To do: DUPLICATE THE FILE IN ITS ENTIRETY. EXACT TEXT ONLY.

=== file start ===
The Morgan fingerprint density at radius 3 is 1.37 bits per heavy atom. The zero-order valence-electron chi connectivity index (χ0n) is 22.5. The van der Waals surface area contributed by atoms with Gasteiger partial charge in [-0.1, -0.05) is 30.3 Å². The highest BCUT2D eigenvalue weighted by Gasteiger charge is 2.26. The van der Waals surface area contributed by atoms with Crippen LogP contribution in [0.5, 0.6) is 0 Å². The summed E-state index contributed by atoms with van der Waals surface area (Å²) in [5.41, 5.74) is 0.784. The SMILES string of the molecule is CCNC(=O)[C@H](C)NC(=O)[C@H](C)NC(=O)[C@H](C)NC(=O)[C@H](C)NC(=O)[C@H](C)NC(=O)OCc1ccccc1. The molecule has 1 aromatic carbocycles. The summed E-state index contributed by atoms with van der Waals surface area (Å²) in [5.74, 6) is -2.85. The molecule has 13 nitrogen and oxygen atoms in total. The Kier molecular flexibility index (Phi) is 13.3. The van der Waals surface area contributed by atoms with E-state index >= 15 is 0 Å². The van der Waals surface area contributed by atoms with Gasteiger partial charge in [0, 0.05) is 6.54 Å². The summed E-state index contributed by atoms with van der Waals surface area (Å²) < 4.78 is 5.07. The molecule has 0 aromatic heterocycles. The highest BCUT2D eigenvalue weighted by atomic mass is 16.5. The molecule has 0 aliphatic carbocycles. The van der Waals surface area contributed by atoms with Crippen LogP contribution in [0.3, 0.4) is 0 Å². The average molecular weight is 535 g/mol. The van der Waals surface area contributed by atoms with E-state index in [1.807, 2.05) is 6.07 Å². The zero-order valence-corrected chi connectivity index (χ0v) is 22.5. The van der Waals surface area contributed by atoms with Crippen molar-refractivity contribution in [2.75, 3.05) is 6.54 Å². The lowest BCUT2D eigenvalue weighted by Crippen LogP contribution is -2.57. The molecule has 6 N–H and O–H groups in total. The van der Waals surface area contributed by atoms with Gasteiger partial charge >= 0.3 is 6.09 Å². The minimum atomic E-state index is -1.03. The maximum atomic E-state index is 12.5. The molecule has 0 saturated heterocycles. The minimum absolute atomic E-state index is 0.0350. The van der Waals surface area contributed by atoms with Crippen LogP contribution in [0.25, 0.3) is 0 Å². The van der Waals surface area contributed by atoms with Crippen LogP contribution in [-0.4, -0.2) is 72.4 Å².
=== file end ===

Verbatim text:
The Morgan fingerprint density at radius 3 is 1.37 bits per heavy atom. The zero-order valence-electron chi connectivity index (χ0n) is 22.5. The van der Waals surface area contributed by atoms with Gasteiger partial charge in [-0.1, -0.05) is 30.3 Å². The highest BCUT2D eigenvalue weighted by Gasteiger charge is 2.26. The van der Waals surface area contributed by atoms with Crippen LogP contribution in [0.5, 0.6) is 0 Å². The summed E-state index contributed by atoms with van der Waals surface area (Å²) in [5.41, 5.74) is 0.784. The SMILES string of the molecule is CCNC(=O)[C@H](C)NC(=O)[C@H](C)NC(=O)[C@H](C)NC(=O)[C@H](C)NC(=O)[C@H](C)NC(=O)OCc1ccccc1. The molecule has 1 aromatic carbocycles. The summed E-state index contributed by atoms with van der Waals surface area (Å²) in [5.74, 6) is -2.85. The molecule has 13 nitrogen and oxygen atoms in total. The Kier molecular flexibility index (Phi) is 13.3. The van der Waals surface area contributed by atoms with E-state index >= 15 is 0 Å². The van der Waals surface area contributed by atoms with Gasteiger partial charge in [0, 0.05) is 6.54 Å². The summed E-state index contributed by atoms with van der Waals surface area (Å²) < 4.78 is 5.07. The molecule has 0 aromatic heterocycles. The highest BCUT2D eigenvalue weighted by atomic mass is 16.5. The molecule has 0 aliphatic carbocycles. The van der Waals surface area contributed by atoms with Crippen LogP contribution in [0.3, 0.4) is 0 Å². The average molecular weight is 535 g/mol. The van der Waals surface area contributed by atoms with E-state index in [1.807, 2.05) is 6.07 Å². The zero-order valence-corrected chi connectivity index (χ0v) is 22.5. The van der Waals surface area contributed by atoms with Crippen molar-refractivity contribution in [2.75, 3.05) is 6.54 Å². The lowest BCUT2D eigenvalue weighted by Crippen LogP contribution is -2.57. The molecule has 6 N–H and O–H groups in total. The van der Waals surface area contributed by atoms with Gasteiger partial charge >= 0.3 is 6.09 Å². The minimum atomic E-state index is -1.03. The maximum atomic E-state index is 12.5. The molecule has 0 saturated heterocycles. The minimum absolute atomic E-state index is 0.0350. The van der Waals surface area contributed by atoms with Crippen LogP contribution in [0.25, 0.3) is 0 Å². The van der Waals surface area contributed by atoms with Crippen LogP contribution in [-0.4, -0.2) is 72.4 Å².